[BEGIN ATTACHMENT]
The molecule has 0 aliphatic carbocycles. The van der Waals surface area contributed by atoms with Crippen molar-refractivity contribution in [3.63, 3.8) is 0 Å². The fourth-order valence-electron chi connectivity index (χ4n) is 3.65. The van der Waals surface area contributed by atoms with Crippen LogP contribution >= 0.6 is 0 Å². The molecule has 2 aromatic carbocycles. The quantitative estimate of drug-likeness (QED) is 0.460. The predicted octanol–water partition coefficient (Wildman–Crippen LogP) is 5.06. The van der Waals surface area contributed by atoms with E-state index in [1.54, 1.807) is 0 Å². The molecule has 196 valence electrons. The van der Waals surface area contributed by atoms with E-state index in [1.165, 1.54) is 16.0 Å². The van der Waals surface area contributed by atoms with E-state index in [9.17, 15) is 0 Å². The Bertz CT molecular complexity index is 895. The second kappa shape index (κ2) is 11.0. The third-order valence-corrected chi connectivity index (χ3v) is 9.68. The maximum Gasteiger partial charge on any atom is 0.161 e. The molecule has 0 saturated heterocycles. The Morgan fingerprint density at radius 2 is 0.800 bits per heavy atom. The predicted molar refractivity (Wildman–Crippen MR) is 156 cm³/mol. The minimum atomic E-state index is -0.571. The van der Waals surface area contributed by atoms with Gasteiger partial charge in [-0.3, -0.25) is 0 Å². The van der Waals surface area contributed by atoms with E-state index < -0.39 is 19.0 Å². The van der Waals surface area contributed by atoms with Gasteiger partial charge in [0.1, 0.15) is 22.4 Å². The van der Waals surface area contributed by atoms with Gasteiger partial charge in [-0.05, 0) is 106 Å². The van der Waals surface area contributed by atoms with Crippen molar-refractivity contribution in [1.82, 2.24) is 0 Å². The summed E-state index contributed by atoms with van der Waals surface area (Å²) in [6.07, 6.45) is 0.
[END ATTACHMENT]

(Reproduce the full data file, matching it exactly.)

The molecule has 0 aliphatic carbocycles. The van der Waals surface area contributed by atoms with Crippen molar-refractivity contribution in [3.63, 3.8) is 0 Å². The fourth-order valence-electron chi connectivity index (χ4n) is 3.65. The van der Waals surface area contributed by atoms with Crippen LogP contribution >= 0.6 is 0 Å². The molecule has 2 aromatic carbocycles. The quantitative estimate of drug-likeness (QED) is 0.460. The predicted octanol–water partition coefficient (Wildman–Crippen LogP) is 5.06. The van der Waals surface area contributed by atoms with E-state index in [1.54, 1.807) is 0 Å². The molecule has 196 valence electrons. The van der Waals surface area contributed by atoms with E-state index in [1.165, 1.54) is 16.0 Å². The van der Waals surface area contributed by atoms with E-state index in [9.17, 15) is 0 Å². The Bertz CT molecular complexity index is 895. The second kappa shape index (κ2) is 11.0. The third-order valence-corrected chi connectivity index (χ3v) is 9.68. The maximum Gasteiger partial charge on any atom is 0.161 e. The molecule has 0 saturated heterocycles. The Morgan fingerprint density at radius 2 is 0.800 bits per heavy atom. The predicted molar refractivity (Wildman–Crippen MR) is 156 cm³/mol. The minimum atomic E-state index is -0.571. The van der Waals surface area contributed by atoms with Gasteiger partial charge in [-0.3, -0.25) is 0 Å². The van der Waals surface area contributed by atoms with E-state index < -0.39 is 19.0 Å². The van der Waals surface area contributed by atoms with Gasteiger partial charge in [0.1, 0.15) is 22.4 Å². The van der Waals surface area contributed by atoms with Gasteiger partial charge in [-0.05, 0) is 106 Å². The van der Waals surface area contributed by atoms with Crippen molar-refractivity contribution in [1.82, 2.24) is 0 Å². The summed E-state index contributed by atoms with van der Waals surface area (Å²) in [6.07, 6.45) is 0.